To say that marijuana has a plethora of hurdles to overcome might be an understatement. Just because the American public’s opinion of marijuana has made an about-face from where it stood 10 years ago doesn’t mean marijuana’s path toward a potential federal approval or decriminalization has been made any easier.
Delaware on Friday officially decriminalized the private use of marijuana, becoming the nation’s 18th state to do so. Under the new laws, which go into effect in six months, people in Delaware can possess up to an ounce at a time.
The marijuana industry has a pesticide problem. Many commercial cannabis growers use chemicals to control bugs and mold. But the plant’s legal status is unresolved. The grow room at Medical MJ Supply in Fort Collins, Colo., has all the trappings of a modern marijuana cultivation facility: glowing yellow lights, plastic irrigation tubes, and rows of knee-high cannabis plants.
Marijuana is legal in both Washington and Colorado, and shops to buy legal weed are all over the Seattle area at this point. With the U.S. Open in Tacoma at Chambers Bay, I wondered if fans could just walk in with their completely legal marijuana.
The US Drug Enforcement Administration (DEA) has proposed a massive increase in the amount of marijuana it will allow to be produced this year in the hopes of meeting the demand of researchers studying new medicinal uses for the drug, it has announced. In the US, the manufacture and production of marijuana is controlled by the DEA, whose authority to do so stems from the Controlled Substances Act (CSA)—a law which categorizes drugs in accordance with their risk of abuse and medical benefit.
Since the 1970s, advocates of an aggressive drug war have maintained that any liberalization of drug laws would send the wrong message to kids and increase adolescent drug use. This claim has been asserted repeatedly particularly in the debate over medical marijuana laws. But there’s an ever-growing body of peer-reviewed research suggesting otherwise, and the latest such study comes from a group of researchers at Columbia University and elsewhere in this week’s journal of Lancet Psychiatry.
The Colorado Supreme Court ruled Monday that employers can lawfully fire workers for using marijuana outside of work hours, even though the drug is legal in the state, upholding two lower court decisions on the issue. The case, which involved a quadriplegic man who lost his job at Dish Network LLC after testing positive for marijuana in violation of company policy, had been closely watched around the country—especially in states where medical marijuana use is now legal.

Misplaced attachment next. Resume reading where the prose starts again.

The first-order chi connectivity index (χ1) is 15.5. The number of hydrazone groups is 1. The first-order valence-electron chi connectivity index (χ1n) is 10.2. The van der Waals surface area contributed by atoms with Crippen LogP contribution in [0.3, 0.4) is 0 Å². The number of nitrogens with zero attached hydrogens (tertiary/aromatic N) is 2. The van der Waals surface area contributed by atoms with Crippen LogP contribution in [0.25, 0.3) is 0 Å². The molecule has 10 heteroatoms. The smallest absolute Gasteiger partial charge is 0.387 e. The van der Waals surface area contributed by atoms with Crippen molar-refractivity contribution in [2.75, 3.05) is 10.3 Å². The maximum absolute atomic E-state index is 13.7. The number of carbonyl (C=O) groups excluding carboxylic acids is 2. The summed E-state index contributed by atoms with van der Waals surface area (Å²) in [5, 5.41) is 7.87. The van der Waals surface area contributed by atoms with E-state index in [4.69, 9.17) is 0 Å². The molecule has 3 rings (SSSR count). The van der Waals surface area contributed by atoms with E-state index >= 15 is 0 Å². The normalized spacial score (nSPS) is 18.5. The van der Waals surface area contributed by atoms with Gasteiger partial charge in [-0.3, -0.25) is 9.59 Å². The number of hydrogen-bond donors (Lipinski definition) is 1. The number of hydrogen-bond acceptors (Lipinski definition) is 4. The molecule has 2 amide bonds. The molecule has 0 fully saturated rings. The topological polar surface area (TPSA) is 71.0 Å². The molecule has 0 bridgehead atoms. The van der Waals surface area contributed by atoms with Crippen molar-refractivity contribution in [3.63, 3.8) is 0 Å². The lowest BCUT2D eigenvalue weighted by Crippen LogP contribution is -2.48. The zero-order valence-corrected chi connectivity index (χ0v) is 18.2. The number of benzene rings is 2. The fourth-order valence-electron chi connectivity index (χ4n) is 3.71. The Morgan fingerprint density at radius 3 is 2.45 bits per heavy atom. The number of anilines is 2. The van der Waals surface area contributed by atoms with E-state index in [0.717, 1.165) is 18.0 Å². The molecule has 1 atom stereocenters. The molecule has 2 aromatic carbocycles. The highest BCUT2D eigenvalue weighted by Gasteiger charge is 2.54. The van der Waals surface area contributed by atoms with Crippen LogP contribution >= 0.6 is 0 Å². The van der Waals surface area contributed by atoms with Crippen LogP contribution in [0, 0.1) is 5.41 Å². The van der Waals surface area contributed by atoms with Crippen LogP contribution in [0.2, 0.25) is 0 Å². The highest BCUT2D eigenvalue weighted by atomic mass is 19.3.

House Republicans advanced a budget plan Thursday that would prevent legal sales of marijuana in the District until at least 2017. Advocates for legalization, however, called it a victory. What the Republican budget does not do yet is roll back Initiative 71, the voter-approved measure from November that legalized pot for recreational use in the nation’s capital. Since early this year, D.C. residents have been allowed to possess, grow and, in the privacy of their own homes, smoke marijuana.
This week New Jersey Gov. Chris Christie reiterated his intention to crack down on marijuana in states that have legalized it if he is elected president. In an interview on Face the Nation last Sunday, Christie answered “yes” when asked whether he would “return the federal prosecutions in these states,” “yes” when asked if he would “go after” marijuana, and “correct” when asked if legalization would be “turned off.”
The Oregon Legislature is considering imposing up to a 20 percent sales tax on retail sales of marijuana once it becomes available to consumers. Proposed amendments to a bill (HB 2041) allowing localities to prohibit marijuana facilities within 1,000 feet of schools would impose a 17 percent state tax on retail sales of marijuana products, from buds to candies.